We’ve been trying for quite some time to solve our problems with the same mentality we had when we created them. We’re almost out of stupid plans to try.
Government has pretty much failed in everything it ever set out to accomplish, with the exception of frequent mass death and destruction. Every year we go through the cycle of various patriotic rituals and pat ourselves on the back, reminding our collective ego just how free, democratic and benevolent we Americans are.
I love this country. Much like good cannabis seeds, when good people set their roots down in fertile American soil, there is no limit to the dankness that can be cultivated. And yet, our government is just a gigantic bullshit vending machine, except every day the bullshit costs a quarter more. Each time we approach the machine, I suppose we believe that maybe the government will change and start telling us the truth.
Like a girl who keeps returning to a very abusive boyfriend, we keep playing this mindless, zero-sum game known as politics and keep sailing obliviously onward in a ship of fools. Every government intervention on the economy has failed not only in the long term, but in the short term too. When, by chance, something happens that the state does want, it is usually caused by something completely random and unintended.
The economist Steven Levitt examines data in the book Freakonomics and shows how legalized abortion after Roe v. Wade in 1973 was the primary driving factor behind the crime drop of the 1990s because fewer children were being born into a world that doesn’t want them, and voilà! — fewer criminals to commit crimes. More cops and harsher sentences didn’t help much at all.
So the most effective thing government has done in the last century other than war has been to lower crime by means of legal abortions … that’s pretty bad. Despite the drop in violent crime rates, our rules have become so harsh and pervasive that by the end of 2006, one out of every 31 American adults was either in prison, on probation or on parole. Our prison system in America is three times the size of the Gulag system in the Soviet Union at its peak. Cops in Arizona are now empowered by the law to take a blood sample against a driver’s will from the side of the road. When did cops become goddamn vampires?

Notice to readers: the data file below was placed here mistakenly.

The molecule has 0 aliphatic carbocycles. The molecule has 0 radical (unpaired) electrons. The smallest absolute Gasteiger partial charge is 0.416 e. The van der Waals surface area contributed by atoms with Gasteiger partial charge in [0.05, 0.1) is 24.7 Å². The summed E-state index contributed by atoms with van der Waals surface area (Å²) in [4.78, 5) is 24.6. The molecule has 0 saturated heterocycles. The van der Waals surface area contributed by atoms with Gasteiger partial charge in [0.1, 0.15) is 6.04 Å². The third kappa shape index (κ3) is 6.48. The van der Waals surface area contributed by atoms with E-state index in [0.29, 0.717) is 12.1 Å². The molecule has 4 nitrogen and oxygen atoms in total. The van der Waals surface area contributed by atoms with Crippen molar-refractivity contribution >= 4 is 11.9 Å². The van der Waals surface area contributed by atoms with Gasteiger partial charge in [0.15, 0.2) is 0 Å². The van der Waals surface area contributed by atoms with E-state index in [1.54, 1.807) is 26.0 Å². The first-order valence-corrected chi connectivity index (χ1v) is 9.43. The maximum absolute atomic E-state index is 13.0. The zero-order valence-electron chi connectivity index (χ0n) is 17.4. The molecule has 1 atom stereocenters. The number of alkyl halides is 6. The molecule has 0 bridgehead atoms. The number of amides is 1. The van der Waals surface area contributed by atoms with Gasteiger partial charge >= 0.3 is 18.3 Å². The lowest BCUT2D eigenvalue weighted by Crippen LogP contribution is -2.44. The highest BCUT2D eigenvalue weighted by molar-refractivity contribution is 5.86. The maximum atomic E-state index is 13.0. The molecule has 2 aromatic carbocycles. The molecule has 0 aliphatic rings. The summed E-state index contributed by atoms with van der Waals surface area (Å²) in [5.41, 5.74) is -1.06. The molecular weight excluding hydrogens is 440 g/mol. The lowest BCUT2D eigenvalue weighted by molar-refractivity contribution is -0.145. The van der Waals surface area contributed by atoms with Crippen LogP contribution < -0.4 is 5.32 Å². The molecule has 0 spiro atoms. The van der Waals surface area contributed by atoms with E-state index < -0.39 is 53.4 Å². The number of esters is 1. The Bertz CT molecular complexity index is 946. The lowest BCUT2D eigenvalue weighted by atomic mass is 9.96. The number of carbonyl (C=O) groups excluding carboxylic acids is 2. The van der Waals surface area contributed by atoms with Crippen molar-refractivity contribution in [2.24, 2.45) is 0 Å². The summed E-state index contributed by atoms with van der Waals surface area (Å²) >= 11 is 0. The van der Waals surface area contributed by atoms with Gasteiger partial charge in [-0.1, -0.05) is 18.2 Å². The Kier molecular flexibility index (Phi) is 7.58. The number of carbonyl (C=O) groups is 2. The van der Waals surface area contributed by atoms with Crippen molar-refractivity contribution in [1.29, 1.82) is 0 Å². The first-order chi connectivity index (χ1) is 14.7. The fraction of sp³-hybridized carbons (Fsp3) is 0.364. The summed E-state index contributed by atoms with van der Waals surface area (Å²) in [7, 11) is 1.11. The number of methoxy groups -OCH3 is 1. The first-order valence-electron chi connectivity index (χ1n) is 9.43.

Most of America just wants to live and let live, but still a legion of petty tyrants constantly wake up early each morning to their miserable fascist lives just to press on for more severe punishments for the degenerate underclass of stoners and drunks. Proponents of tougher laws for drug-and-alcohol-related crimes tout the idea that greater fear generated by more severe punishments persuades would-be violators to remain good citizens. Mark Crovelli on www.lewrockwell.com frames the state’s mentality as bordering idiocy, “In other words, what the state … would like for us to believe is the following:
When a man is drunk, his ‘impaired judgment’ makes him discount the possibility of getting into a horrible accident that might kill or injure him or someone else. As a result of discounting this risk, he is likely to go ahead and drive drunk anyway.
This same drunken man, who thinks he can cheat death on the highway, will suddenly see the light, shut off his engine and walk home if the state merely threatens him with a stint in jail if he drives.”
Does the authority actually care about the lives of its citizens? Or is it really just trying to make some quick cash from taxes and tickets? From what I’ve seen of this world, I’d be obliged to contend the second case.
The moral masquerade that accompanies each new crusade against sin is a thin veil covering the monolithic state revenue machine. Nobody claims driving under the influence of drugs or alcohol is responsible behavior but, like many other shitty situations, it happens sometimes. Here a governing authority can choose either to implement structural changes that alleviate the problem or can tax each individual violation as it lets the problem continue. The latter course will garner much more money for the authority. The former will make the authority superfluous and thus irrelevant.
An estimated 40,000 people are killed on American highways each year, and half of them are caused by sober drivers. Reckless driving is the only true threat on the road and recklessness can come drunk, high or sober. If the government really wants to solve the problems of irrational human behavior, it should try a new approach.
The Government can tax the problem, or it can work to solve the problem. Crovelli suggests that to mitigate drunk driving we could start “by eliminating all licensing laws on taxi cabs and limousines in the United States [to] drastically reduce the cost and increase the supply of sober transportation for Americans.” That’s the kind of thinking that will solve today’s problems. Every party-line parrot that can only cough up the same old rehashed non-solutions should stop immediately. The Chinese are going to kick our ignorant asses in the next dozen years if such parrots fail to get the fuck out of the way and let the new American mojo work its magic. O Capitalism!
So fresh and so clean.